Friday, 3 April 2015

Questions on Religion we often don’t ask

It is important to have a serious discussion about religion because on this hinges our life and death, our future, our prospects for better life in this world. Much of the problems at political, social and individual levels that have bedevilled the Muslim world are attributable to our failure to think about religion. Religious fundamentalism is pathology according to the best of thinkers both inside and outside religion. Religion costs us guilt – hell in this world – if it is wrongly understood. I know many people, especially the young struggling to understand the call of religion and live upto its perceived ideals and failure on their part to make sense of certain things and the result is disaster. A life lived under the burden of guilt. Religion helps us to orient life to a noble ideal and if we fail to understand religion our whole life may get disoriented. Religion is a glad tiding and a warning. We mostly fail to read it in former terms. God-servant relationship is perceived more in Hakim-mahkoom than in Raoub-marbood or Beloved-lover terms. In fact political Islam is a project that has ignored or marginalized equally central aspects in understanding God-servant relationship. A few more points about how we debate religion and harbour a bagful of notions that prove counterproductive for both religion and its adherents.
Many people who have little idea of sacred texts, canon, great thinkers in the tradition or Aslaaf, who have contributed to the understanding of it, have no access to sources but read only commentaries and those too by popular than orthodox or serious scholars, make many generalizations and jump to conclusions on a host of vital and sensitive issues that one can easily show are mistaken. They think they know about Islam, about kufr, about the fate of people who belong to other religions. They think that their mandate is ideally proselytizing the whole world to Islam and cite examples of this or that scholar who has converted so many people. They spend energy in preaching what they think is pristine or pure Islam, a Tawhid centric Islam shorn of shirk. They think that Islam requires rejection of the religious other and salvation is restricted to their school or sect. Now what is the problem? Let me explain in the form of questions I ask.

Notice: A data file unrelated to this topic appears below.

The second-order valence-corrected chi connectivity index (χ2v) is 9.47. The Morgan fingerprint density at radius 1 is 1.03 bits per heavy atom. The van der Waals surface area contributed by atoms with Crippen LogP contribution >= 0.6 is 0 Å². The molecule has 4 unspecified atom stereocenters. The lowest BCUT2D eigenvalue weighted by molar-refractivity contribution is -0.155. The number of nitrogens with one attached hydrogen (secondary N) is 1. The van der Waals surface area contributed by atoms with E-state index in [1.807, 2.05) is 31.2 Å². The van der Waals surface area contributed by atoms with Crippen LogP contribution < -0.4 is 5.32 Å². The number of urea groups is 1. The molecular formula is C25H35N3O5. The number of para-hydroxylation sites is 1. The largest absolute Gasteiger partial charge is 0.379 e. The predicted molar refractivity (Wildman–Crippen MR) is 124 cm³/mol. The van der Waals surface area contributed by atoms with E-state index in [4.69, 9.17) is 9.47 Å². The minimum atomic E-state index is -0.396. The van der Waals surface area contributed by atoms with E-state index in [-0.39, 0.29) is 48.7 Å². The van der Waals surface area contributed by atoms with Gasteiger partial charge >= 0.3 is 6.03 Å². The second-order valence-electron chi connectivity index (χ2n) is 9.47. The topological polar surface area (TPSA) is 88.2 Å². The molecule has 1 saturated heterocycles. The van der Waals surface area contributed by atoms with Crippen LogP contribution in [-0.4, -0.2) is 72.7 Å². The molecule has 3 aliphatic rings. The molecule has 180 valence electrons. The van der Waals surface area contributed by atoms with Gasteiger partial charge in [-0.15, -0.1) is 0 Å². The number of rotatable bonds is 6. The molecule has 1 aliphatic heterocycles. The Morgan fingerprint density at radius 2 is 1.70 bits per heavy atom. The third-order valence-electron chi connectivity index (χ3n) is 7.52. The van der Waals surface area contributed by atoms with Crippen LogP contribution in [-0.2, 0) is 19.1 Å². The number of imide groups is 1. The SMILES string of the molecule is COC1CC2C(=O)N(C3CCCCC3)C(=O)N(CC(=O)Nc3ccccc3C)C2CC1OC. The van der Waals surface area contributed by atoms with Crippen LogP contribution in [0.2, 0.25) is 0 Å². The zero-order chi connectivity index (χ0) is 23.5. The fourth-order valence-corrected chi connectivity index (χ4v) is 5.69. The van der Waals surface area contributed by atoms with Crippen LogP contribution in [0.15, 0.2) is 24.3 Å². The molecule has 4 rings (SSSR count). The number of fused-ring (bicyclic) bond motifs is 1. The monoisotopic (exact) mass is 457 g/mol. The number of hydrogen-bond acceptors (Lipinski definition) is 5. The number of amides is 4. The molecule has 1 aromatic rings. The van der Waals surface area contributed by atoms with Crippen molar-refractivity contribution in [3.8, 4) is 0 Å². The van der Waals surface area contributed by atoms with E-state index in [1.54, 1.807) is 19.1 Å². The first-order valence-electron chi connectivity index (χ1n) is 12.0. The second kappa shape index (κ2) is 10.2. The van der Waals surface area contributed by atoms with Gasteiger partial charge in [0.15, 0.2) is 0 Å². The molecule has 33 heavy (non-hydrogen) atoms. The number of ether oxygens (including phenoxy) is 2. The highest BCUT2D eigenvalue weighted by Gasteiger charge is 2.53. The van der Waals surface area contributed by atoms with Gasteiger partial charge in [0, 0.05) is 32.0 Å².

Is Islam just saying kalima or assimilating it, realizing it? Is it parun (reciting) or sarun (realizing) that is required? Doesn’t it require conversion of heart, mind and will? Is it easy to submit the will? Have we ever wondered that despite our knowledge of what should be done we fail to do the same? We fail to accept what God wishes in our day-to-day dealings? Karl Jaspers points out the problem of trivialization we all face, which implies our failure to take life and the spiritual opportunities it offers seriously, and thus trivializes life. Do we really love our neighbours? Don’t we have thousand and one grudges against fate or what God willed regarding almost everything? What is to be submitted if not the will? Are we ready to renounce our preferences even in small matters? Submission and faith in the Prophet (SAW) implies loving Prophet (SAW) above everyone.  Who can say that he indeed loves the Prophet (SAW) more than he loves himself? Only saints seem to fill the criterion. How do we understand this love?
Now who rejects the prophethood of Muhammad (SAW)? Other religious communities? I analysed it? Are Ahl-i-Kitab written off or acknowledged in their own terms? Is there a blanket rejection of them or a more nuanced critique and acknowledgment at the same time? Is Islam a new religion or Religion as such? If the latter is the case how come Islam is identified with a separate religion?
Discussions, I have carried with a cross section of people including educated elite, have convinced me that so much confusion prevails regarding the very notion of faith, distinction of faith and belief, notion of metaphysics, religion, esotericism and theology all confounded in the popular discourse, the task of interfaith dialogue and what it means to be saved and who gets entry ticket to heaven. So what can be done? Taking religion seriously. Meditating on its meaning. Studying the religious other. Take note of philosophy and science that help to put in perspective the currently confounded discourse on religion.

No comments:

Post a Comment